Tubastrea coccinea | ©Cláudio S. Feijó   (Ilha Grande, Angra dos Reis, RJ, Brasil)

Tubastrea coccinea (Scleractinia - Dendrophylliidae) is a large-polyp stony coral, known with the common name of Orange Cup Coral. Because the species grows in spherical forms and exhibits beautiful yellow or orange polyps, it is also known as Sun Coral.

This heterotrophic (azooxanthellate) coral is found in most or all of the Indo-Pacific region as a native species, however it also has been reported in the Gulf of Mexico, the Caribbean, Brazil [1] and even New Zealand and West African region [2], where it is considered an invasive species.

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Orange Cup Coral (Tubastraea coccinea)

Sometimes known as the sun coral, the orange cup coral is a species of Dendrophylliid stony coral which is native to the Indo-Pacific region. However, it has been introduced to much of the Atlantic and the Caribbean Sea. T. coccinea will typically inhabit shaded vertical surfaces and caverns, and like other cnidarians are predators, feeding on passing food items.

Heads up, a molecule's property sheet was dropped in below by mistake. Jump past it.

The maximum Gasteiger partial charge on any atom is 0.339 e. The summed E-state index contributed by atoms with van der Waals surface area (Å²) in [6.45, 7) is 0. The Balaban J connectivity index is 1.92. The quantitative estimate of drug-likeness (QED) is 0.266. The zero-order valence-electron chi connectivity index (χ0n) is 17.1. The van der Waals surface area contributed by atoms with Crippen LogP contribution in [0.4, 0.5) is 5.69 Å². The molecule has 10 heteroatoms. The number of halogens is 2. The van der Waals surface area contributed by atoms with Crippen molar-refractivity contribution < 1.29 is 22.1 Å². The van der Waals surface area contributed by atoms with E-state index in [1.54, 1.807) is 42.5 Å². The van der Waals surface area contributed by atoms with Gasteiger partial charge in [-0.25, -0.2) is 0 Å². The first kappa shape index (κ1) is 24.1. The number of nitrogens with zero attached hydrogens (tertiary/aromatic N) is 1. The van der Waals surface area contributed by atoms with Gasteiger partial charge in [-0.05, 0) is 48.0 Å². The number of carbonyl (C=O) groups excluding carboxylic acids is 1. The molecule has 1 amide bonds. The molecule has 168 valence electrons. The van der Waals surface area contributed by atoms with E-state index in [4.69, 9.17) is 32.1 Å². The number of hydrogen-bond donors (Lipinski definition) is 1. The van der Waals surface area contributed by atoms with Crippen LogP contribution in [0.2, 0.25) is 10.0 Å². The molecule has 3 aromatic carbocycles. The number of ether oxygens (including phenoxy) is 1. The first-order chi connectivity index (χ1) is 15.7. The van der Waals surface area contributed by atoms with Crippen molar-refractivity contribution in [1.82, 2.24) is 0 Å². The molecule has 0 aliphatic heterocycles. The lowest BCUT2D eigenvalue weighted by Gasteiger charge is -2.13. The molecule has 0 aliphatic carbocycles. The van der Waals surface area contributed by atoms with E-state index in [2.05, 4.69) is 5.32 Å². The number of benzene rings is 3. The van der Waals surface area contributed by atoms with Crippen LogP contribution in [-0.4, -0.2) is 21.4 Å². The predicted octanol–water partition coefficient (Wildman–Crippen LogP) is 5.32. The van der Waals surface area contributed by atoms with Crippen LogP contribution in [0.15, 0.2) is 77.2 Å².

Animalia-Cnidaria-Anthozoa-Scleractinia-Dendrophylliidae-Tubastraea-T. coccinea

Images: Nick Hobgood and Alexander Vasenin

Sunset cup coral

Looks like a flower, but actually it is the tentacular polyp of the stony coral Leptopsammia pruvoti (Scleratinia - Dendrophylliidae).

Leptopsammia pruvoti is typically solitary but is rarely found in small groups forming ‘pseudocolonies’. The tentacles are quite long and number around 96. When fully retracted the tentacles are barely visible inside the skeleton.

This species is recorded in the north-east Atlantic in the Channel Isles, Brittany and Portugal, it is also found in the Mediterranean. 

References: [1] - [2]

Photo credit: ©Joao Pedro Silva

Locality: Paredes do Cabo, Sesimbra, Portugal

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Cup Coral Portrait | ©Henry Jager  (Kasai Village, Moalboal, Philippines)

No, this is not a flower, but an animal. Flowers don’t have a mouth.

Portrait of a Gracile Cup Coral, Dendrophyllia gracilis (Dendrophylliidae), a stone coral whose polyps, like this one, are about 2,5 cm in size.

Syn. Cladopsammia gracilis.